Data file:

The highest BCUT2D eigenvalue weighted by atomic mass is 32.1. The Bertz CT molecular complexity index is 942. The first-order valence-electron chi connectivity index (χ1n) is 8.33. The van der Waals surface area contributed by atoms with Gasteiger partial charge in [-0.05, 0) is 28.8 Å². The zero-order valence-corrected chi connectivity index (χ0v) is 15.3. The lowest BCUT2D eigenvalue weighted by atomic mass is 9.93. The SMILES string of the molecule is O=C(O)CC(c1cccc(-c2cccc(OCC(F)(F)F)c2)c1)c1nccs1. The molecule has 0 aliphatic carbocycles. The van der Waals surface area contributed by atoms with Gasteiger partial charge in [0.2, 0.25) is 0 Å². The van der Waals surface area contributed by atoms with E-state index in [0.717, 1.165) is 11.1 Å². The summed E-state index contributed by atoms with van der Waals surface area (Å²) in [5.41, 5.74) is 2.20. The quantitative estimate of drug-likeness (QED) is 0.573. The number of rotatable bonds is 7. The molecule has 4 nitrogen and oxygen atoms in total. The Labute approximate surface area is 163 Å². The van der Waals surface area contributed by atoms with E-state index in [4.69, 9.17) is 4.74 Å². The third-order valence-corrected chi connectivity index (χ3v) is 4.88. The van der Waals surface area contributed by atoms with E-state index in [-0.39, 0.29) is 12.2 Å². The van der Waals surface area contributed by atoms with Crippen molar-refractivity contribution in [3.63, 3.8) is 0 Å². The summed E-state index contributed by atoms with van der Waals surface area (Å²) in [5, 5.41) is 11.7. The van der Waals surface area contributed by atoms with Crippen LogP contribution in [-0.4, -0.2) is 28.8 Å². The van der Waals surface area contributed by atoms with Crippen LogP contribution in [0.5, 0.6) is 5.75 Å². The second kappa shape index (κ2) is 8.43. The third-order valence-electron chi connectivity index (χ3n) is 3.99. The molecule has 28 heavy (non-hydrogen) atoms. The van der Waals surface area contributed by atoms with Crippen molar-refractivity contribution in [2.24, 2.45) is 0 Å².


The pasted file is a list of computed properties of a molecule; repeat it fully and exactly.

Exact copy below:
The highest BCUT2D eigenvalue weighted by atomic mass is 32.1. The Bertz CT molecular complexity index is 942. The first-order valence-electron chi connectivity index (χ1n) is 8.33. The van der Waals surface area contributed by atoms with Gasteiger partial charge in [-0.05, 0) is 28.8 Å². The zero-order valence-corrected chi connectivity index (χ0v) is 15.3. The lowest BCUT2D eigenvalue weighted by atomic mass is 9.93. The SMILES string of the molecule is O=C(O)CC(c1cccc(-c2cccc(OCC(F)(F)F)c2)c1)c1nccs1. The molecule has 0 aliphatic carbocycles. The van der Waals surface area contributed by atoms with Gasteiger partial charge in [0.2, 0.25) is 0 Å². The van der Waals surface area contributed by atoms with E-state index in [0.717, 1.165) is 11.1 Å². The summed E-state index contributed by atoms with van der Waals surface area (Å²) in [5.41, 5.74) is 2.20. The quantitative estimate of drug-likeness (QED) is 0.573. The number of rotatable bonds is 7. The molecule has 4 nitrogen and oxygen atoms in total. The Labute approximate surface area is 163 Å². The van der Waals surface area contributed by atoms with E-state index in [4.69, 9.17) is 4.74 Å². The third-order valence-corrected chi connectivity index (χ3v) is 4.88. The van der Waals surface area contributed by atoms with E-state index in [-0.39, 0.29) is 12.2 Å². The van der Waals surface area contributed by atoms with Crippen molar-refractivity contribution in [3.63, 3.8) is 0 Å². The summed E-state index contributed by atoms with van der Waals surface area (Å²) in [5, 5.41) is 11.7. The van der Waals surface area contributed by atoms with Crippen LogP contribution in [-0.4, -0.2) is 28.8 Å². The van der Waals surface area contributed by atoms with Crippen LogP contribution in [0.5, 0.6) is 5.75 Å². The second kappa shape index (κ2) is 8.43. The third-order valence-electron chi connectivity index (χ3n) is 3.99. The molecule has 28 heavy (non-hydrogen) atoms. The van der Waals surface area contributed by atoms with Crippen molar-refractivity contribution in [2.24, 2.45) is 0 Å².